No doubt some reader of this review is now saying, "But I had an epiphany dream just the other night!"  That is the problem with studying dreams:  one must work hard to free oneself from dependence on anecdote and from the powerful attraction that dreams have for those who dream them.  Appealing to concepts of "selfhood" or "personality" will only reinforce these tendencies by compelling the question, "What does this dream tell us about you?"  Harris chooses instead to concentrate on ancient descriptions of dreams and reports of actions based on them.  This is a book about dreaming, not about dreams; that is, about behavior and experience in antiquity, not about the ancient self.

If I tell it, it's only an "anecdote," but if someone back then wrote it, it's a "description" and thus useful? But if you act upon the advice of the dream, does that count?

"Epiphany dreams" are not common, but when you have one, you know it.

My example (oops, an ancedote!) was a dream that--at a time when I was not consciously thinking about it--told me to quit my job and go to graduate school in religious studies.

When I awoke with the dream-voice echoing in my ears, I knew that "some god or daemon" had spoken. I immediately started researching university programs, thinking without irony that now I knew what was meant in those biblical accounts of "the Lord spake unto Abraham" or whomever.

Someone or something sure enough spake unto me, and I knew I had to follow the instructions. Or else.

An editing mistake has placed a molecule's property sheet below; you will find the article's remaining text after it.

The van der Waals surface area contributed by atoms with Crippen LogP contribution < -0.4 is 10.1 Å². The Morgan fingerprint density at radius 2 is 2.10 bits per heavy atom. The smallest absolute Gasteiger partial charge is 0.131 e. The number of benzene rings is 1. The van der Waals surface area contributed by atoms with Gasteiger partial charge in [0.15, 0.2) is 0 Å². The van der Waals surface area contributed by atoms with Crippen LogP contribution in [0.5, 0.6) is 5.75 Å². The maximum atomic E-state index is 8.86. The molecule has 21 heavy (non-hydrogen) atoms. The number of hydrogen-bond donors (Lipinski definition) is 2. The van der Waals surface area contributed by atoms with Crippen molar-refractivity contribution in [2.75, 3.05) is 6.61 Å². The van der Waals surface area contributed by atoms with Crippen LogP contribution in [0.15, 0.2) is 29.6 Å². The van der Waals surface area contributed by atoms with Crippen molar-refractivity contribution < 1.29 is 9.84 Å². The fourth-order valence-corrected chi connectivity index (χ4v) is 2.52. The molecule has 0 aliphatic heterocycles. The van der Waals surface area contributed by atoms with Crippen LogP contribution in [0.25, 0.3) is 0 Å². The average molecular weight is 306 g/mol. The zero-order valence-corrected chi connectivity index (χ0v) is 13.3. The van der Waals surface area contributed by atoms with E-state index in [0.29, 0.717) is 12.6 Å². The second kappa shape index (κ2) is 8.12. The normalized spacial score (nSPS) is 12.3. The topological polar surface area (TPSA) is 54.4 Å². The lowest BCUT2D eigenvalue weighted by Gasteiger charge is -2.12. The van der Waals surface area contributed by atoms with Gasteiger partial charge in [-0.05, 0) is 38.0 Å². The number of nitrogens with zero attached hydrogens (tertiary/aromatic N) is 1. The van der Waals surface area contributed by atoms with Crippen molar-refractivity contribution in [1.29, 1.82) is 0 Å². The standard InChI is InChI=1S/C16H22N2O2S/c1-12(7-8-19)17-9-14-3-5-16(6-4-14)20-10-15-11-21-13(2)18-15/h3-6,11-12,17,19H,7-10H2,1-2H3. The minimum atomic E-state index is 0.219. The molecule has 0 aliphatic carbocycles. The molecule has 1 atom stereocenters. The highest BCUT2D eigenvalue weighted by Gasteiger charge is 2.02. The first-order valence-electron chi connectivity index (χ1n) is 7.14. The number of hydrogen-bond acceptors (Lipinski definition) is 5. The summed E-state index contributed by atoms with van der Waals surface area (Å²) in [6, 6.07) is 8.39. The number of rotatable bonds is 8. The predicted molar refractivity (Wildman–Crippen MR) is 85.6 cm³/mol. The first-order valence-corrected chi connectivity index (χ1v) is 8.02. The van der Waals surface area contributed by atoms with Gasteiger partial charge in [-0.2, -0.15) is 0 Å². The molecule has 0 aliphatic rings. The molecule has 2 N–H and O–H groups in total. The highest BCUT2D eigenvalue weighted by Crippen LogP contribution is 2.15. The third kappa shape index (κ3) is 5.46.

Anyone else had a real epiphany dream? Show of hands? Yes, I thought so.

As to the academic study, there is, I have learned, an almost-complete disconnect between the academic study of ancient Paganism and the study of contemporary polytheism, Paganism, etc.

The former people are mostly in Classics and history, they have an academic heritage a couple of centuries old, and they publish in their own journals, attend their own conferences, and so on.

The latter field only began to take shape in the 1990s.

Some study of ancient Pagan religion does sneak into the Society of Biblical Literature, and when the SBL goes back to having its annual meeting together with the American Academy of Religion's meeting in 2011, maybe, just maybe, there might some crossover.

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Monday, February 01, 2010

Celebrating the Season, However You Do It

Anne Hill has her annual Brigid Poetry Festival going—check the comments for linkage.

Me, I just had to get Out. Cabin fever was setting in, and walking the dogs close to home or going up on the ridge to cut firewood just was not curing it.

So we strapped the touring skis to the Jeep, loaded the dogs, and drove up to a higher, snowier place to ski a few miles, get sunburnt, and have one minor dog incident when they discovered a partly eaten snowshoe hare (maybe a bobcat's leavings).

Naturally they ate it. They need to demonstrate now and then that they understand that dog food does not always come in cans and sacks.

We stopped at Amicas in Salida for pizza. I found myself watching a grey-haired couple waiting to order. He looked to be in his eighties, yet he was wearing  up-to-date "powder overalls" (like this).

I wondered if he just wore them for practical reasons, or was he someone who tore up the slopes at A-Basin or Winter Park in his younger years? Or even one of the fast-dwindling group of old men who wear sun-faded 10th Mountain Division patches sewn to the sleeves of high-tech ski jackets?

The earth keeps spinning.

After a couple of pints of Headwaters IPA (me) and some cabernet sauvignon (her) and sufficient pizza, we feed some crust to the dogs back in the Jeep, as a promise of the dinner (from a sack) waiting for them at home.

We started down the canyon of the Arkansas River, and M. remarked that it was not yet dark at 5:30 p.m. 

The earth keeps spinning, whirling us on to the next thing.